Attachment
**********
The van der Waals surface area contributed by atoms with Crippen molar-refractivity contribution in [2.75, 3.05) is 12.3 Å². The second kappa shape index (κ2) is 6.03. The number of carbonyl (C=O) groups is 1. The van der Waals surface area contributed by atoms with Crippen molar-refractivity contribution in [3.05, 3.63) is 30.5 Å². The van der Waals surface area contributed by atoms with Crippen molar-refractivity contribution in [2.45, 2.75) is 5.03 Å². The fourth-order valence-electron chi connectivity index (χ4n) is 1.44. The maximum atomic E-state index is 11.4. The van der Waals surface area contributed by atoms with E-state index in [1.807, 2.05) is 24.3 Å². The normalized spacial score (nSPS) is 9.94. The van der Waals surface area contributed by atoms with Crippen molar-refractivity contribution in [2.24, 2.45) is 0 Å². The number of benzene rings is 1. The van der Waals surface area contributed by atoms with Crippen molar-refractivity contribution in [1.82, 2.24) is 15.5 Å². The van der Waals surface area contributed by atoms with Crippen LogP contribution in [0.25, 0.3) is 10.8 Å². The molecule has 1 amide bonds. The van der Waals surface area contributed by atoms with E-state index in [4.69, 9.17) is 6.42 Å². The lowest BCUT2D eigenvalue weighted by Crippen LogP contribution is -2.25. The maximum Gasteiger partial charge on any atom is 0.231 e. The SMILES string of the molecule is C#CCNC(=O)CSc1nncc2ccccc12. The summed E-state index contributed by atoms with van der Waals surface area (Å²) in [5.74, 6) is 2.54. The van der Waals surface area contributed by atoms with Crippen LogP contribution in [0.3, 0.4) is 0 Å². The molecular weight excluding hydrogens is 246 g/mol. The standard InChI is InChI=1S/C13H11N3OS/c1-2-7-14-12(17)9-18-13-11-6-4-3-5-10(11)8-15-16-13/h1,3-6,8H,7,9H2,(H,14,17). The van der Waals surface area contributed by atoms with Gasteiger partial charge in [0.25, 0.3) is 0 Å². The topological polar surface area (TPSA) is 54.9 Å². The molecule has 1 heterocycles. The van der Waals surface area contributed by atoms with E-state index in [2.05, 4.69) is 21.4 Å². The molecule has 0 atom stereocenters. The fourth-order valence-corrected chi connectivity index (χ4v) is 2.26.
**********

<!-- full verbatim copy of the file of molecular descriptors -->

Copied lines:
The van der Waals surface area contributed by atoms with Crippen molar-refractivity contribution in [2.75, 3.05) is 12.3 Å². The second kappa shape index (κ2) is 6.03. The number of carbonyl (C=O) groups is 1. The van der Waals surface area contributed by atoms with Crippen molar-refractivity contribution in [3.05, 3.63) is 30.5 Å². The van der Waals surface area contributed by atoms with Crippen molar-refractivity contribution in [2.45, 2.75) is 5.03 Å². The fourth-order valence-electron chi connectivity index (χ4n) is 1.44. The maximum atomic E-state index is 11.4. The van der Waals surface area contributed by atoms with E-state index in [1.807, 2.05) is 24.3 Å². The normalized spacial score (nSPS) is 9.94. The van der Waals surface area contributed by atoms with Crippen molar-refractivity contribution in [2.24, 2.45) is 0 Å². The number of benzene rings is 1. The van der Waals surface area contributed by atoms with Crippen molar-refractivity contribution in [1.82, 2.24) is 15.5 Å². The van der Waals surface area contributed by atoms with Crippen LogP contribution in [0.25, 0.3) is 10.8 Å². The molecule has 1 amide bonds. The van der Waals surface area contributed by atoms with E-state index in [4.69, 9.17) is 6.42 Å². The lowest BCUT2D eigenvalue weighted by Crippen LogP contribution is -2.25. The maximum Gasteiger partial charge on any atom is 0.231 e. The SMILES string of the molecule is C#CCNC(=O)CSc1nncc2ccccc12. The summed E-state index contributed by atoms with van der Waals surface area (Å²) in [5.74, 6) is 2.54. The van der Waals surface area contributed by atoms with Crippen LogP contribution in [0.3, 0.4) is 0 Å². The molecular weight excluding hydrogens is 246 g/mol. The standard InChI is InChI=1S/C13H11N3OS/c1-2-7-14-12(17)9-18-13-11-6-4-3-5-10(11)8-15-16-13/h1,3-6,8H,7,9H2,(H,14,17). The van der Waals surface area contributed by atoms with Gasteiger partial charge in [0.25, 0.3) is 0 Å². The topological polar surface area (TPSA) is 54.9 Å². The molecule has 1 heterocycles. The van der Waals surface area contributed by atoms with E-state index in [2.05, 4.69) is 21.4 Å². The molecule has 0 atom stereocenters. The fourth-order valence-corrected chi connectivity index (χ4v) is 2.26.